Verse 11. - Thou hast clothed me with skin and flesh. "To thee," that is, "I owe the delicate skin, which encloses my frame, and keeps it compact; to thee I owe the flesh whereof my frame chiefly consists." And hast fenced ms with bones and sinews; rather, and hast woven me or knit me together (see the Revised Version, and comp. Psalm 139:13, where the same verb is used in the same sense). The idea is that the body altogether is woven and compacted of skin, bone, flesh, sinews, etc., into a delicate and elaborate garment (comp. 2 Corinthians 5:2-4). Job 10:11 8 Thy hands have formed and perfected me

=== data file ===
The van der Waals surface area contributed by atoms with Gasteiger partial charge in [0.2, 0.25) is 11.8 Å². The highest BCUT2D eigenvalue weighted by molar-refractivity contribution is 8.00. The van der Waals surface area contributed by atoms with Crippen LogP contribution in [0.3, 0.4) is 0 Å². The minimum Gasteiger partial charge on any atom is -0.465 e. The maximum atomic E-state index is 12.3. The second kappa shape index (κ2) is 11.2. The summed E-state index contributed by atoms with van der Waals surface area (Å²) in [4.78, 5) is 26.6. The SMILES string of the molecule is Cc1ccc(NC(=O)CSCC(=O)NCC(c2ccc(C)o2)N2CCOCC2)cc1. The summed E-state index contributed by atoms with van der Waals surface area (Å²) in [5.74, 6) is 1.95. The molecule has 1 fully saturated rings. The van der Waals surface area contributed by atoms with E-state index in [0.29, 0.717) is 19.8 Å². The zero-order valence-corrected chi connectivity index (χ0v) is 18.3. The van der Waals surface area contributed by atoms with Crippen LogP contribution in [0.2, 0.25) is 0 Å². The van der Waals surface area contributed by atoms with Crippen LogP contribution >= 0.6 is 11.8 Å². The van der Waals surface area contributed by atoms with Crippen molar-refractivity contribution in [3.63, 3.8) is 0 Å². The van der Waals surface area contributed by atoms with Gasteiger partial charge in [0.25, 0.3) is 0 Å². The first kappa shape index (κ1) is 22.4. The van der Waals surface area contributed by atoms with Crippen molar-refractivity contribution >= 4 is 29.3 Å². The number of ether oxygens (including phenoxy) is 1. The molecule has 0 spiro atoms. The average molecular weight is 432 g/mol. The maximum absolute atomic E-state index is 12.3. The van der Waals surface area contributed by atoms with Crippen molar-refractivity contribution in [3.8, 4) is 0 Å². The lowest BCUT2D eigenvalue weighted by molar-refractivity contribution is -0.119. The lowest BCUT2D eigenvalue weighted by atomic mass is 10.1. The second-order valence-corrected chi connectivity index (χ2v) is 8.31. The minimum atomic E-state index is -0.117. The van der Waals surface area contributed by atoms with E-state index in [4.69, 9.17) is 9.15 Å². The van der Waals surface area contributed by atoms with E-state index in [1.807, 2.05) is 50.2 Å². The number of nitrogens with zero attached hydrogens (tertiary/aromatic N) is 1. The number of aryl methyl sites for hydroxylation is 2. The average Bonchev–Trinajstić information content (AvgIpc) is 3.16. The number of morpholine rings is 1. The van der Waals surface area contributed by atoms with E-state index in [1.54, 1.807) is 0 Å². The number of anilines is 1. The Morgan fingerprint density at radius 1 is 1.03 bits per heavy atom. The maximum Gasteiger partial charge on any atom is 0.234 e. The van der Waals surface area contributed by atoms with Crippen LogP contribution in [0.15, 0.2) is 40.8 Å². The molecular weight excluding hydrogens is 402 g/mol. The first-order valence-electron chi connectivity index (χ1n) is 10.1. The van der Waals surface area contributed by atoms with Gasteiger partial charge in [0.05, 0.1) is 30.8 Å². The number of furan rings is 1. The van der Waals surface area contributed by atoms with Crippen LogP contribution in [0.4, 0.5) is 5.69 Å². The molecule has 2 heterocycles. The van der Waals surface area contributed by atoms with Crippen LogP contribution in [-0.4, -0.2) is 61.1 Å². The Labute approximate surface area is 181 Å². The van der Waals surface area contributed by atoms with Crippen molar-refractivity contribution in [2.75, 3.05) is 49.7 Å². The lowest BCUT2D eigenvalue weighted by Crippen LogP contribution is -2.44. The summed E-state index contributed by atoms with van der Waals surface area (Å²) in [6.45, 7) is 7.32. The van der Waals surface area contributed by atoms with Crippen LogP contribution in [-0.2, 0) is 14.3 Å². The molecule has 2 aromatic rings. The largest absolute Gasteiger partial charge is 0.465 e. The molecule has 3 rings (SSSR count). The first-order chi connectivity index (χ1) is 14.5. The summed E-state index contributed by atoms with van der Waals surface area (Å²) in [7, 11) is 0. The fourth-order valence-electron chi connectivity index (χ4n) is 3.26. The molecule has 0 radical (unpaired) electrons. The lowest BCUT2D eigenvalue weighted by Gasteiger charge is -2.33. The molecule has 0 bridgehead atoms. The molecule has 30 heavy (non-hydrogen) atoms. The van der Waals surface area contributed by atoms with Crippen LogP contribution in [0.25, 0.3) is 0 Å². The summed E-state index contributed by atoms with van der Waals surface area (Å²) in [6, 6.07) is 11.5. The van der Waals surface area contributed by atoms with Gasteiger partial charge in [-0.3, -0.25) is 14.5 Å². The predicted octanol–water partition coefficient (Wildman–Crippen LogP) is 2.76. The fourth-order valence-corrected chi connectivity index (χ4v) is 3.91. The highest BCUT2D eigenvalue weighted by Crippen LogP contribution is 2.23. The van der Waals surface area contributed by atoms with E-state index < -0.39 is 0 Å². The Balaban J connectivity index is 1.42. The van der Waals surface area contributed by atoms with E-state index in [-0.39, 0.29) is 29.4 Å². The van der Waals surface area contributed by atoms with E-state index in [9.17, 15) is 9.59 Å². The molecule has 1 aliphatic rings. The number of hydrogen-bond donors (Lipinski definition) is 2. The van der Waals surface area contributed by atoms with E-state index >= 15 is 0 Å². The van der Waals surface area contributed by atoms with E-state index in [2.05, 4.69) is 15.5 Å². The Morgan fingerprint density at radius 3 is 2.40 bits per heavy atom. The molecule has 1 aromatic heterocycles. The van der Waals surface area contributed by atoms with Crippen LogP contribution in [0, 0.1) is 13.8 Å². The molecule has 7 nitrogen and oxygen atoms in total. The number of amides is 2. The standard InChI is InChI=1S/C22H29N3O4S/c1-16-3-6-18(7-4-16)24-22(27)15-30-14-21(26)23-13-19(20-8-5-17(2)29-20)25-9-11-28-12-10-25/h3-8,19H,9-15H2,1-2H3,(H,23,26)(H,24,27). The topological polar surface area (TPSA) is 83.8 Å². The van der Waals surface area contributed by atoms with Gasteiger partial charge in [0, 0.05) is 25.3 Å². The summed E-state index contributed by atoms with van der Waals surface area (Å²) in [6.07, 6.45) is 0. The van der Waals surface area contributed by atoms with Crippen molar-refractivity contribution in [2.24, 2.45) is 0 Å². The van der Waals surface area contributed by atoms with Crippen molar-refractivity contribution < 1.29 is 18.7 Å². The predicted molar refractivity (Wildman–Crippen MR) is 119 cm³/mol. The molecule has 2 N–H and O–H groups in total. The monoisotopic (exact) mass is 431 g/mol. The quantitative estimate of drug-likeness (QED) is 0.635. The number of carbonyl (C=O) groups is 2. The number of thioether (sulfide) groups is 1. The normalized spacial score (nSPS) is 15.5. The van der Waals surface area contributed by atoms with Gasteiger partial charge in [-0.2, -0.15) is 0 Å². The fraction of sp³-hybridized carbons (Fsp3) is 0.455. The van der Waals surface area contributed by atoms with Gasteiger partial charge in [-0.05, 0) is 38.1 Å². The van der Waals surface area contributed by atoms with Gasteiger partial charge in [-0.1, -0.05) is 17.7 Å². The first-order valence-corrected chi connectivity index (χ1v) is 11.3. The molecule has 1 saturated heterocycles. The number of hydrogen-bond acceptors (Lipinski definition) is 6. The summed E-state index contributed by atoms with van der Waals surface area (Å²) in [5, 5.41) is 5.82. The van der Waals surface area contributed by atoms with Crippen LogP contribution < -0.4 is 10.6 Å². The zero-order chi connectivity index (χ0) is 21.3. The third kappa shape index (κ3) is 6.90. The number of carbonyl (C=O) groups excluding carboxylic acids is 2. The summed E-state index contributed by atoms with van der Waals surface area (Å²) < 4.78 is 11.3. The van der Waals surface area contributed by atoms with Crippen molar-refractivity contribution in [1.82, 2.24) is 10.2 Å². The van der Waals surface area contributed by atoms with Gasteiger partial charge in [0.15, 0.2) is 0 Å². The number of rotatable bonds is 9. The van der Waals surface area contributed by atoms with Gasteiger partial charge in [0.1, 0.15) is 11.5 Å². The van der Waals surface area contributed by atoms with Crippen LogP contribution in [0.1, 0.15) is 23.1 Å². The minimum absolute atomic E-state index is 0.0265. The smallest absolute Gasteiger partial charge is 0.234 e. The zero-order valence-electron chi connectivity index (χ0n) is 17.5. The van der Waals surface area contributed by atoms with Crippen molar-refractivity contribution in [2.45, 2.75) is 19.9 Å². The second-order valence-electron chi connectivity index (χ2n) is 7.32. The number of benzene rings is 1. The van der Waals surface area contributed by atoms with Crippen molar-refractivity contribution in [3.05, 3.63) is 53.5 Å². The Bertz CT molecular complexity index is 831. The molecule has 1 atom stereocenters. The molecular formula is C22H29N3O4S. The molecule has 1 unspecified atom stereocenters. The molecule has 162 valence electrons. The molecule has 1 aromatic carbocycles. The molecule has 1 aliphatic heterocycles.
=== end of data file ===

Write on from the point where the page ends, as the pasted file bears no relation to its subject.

Altogether round about, and Thou hast now swallowed me up!

9 Consider now, that Thou has perfected me as clay,

And wilt Thou turn me again into dust?

10 Hast Thou not poured me out as milk,

And curdled me as curd?

11 With skin and flesh hast Thou clothed me,

And Thou hast intertwined me with bones and sinews;

12 Life and favour Thou hast shown me,

And thy care hath guarded my breath.